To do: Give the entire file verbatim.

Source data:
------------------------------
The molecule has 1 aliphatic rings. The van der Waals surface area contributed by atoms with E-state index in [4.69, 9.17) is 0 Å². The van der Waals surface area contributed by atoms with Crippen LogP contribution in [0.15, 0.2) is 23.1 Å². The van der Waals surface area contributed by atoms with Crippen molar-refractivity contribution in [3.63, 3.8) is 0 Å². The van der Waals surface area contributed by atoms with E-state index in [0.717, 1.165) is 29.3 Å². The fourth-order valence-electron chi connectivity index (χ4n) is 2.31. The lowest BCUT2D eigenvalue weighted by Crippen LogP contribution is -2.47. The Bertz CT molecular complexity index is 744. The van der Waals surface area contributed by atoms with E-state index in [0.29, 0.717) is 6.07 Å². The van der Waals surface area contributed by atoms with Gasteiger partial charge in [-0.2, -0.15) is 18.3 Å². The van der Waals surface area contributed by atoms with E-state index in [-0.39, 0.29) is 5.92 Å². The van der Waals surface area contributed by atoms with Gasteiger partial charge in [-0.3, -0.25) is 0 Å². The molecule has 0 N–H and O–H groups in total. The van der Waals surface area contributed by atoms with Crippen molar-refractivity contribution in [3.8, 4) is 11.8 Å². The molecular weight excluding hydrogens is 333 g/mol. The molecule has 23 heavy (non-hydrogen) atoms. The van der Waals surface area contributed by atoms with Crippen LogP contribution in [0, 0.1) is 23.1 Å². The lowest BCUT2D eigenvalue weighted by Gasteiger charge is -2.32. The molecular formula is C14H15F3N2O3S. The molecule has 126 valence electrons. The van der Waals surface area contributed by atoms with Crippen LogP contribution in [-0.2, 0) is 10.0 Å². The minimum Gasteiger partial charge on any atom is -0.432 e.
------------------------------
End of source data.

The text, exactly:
The molecule has 1 aliphatic rings. The van der Waals surface area contributed by atoms with E-state index in [4.69, 9.17) is 0 Å². The van der Waals surface area contributed by atoms with Crippen LogP contribution in [0.15, 0.2) is 23.1 Å². The van der Waals surface area contributed by atoms with Crippen molar-refractivity contribution in [3.63, 3.8) is 0 Å². The van der Waals surface area contributed by atoms with E-state index in [0.717, 1.165) is 29.3 Å². The fourth-order valence-electron chi connectivity index (χ4n) is 2.31. The lowest BCUT2D eigenvalue weighted by Crippen LogP contribution is -2.47. The Bertz CT molecular complexity index is 744. The van der Waals surface area contributed by atoms with E-state index in [0.29, 0.717) is 6.07 Å². The van der Waals surface area contributed by atoms with Gasteiger partial charge in [-0.2, -0.15) is 18.3 Å². The van der Waals surface area contributed by atoms with E-state index in [-0.39, 0.29) is 5.92 Å². The van der Waals surface area contributed by atoms with Gasteiger partial charge in [-0.3, -0.25) is 0 Å². The molecule has 0 N–H and O–H groups in total. The van der Waals surface area contributed by atoms with Crippen molar-refractivity contribution in [3.8, 4) is 11.8 Å². The molecular weight excluding hydrogens is 333 g/mol. The molecule has 23 heavy (non-hydrogen) atoms. The van der Waals surface area contributed by atoms with Crippen LogP contribution in [0, 0.1) is 23.1 Å². The lowest BCUT2D eigenvalue weighted by Gasteiger charge is -2.32. The molecular formula is C14H15F3N2O3S. The molecule has 126 valence electrons. The van der Waals surface area contributed by atoms with Crippen LogP contribution in [-0.2, 0) is 10.0 Å². The minimum Gasteiger partial charge on any atom is -0.432 e.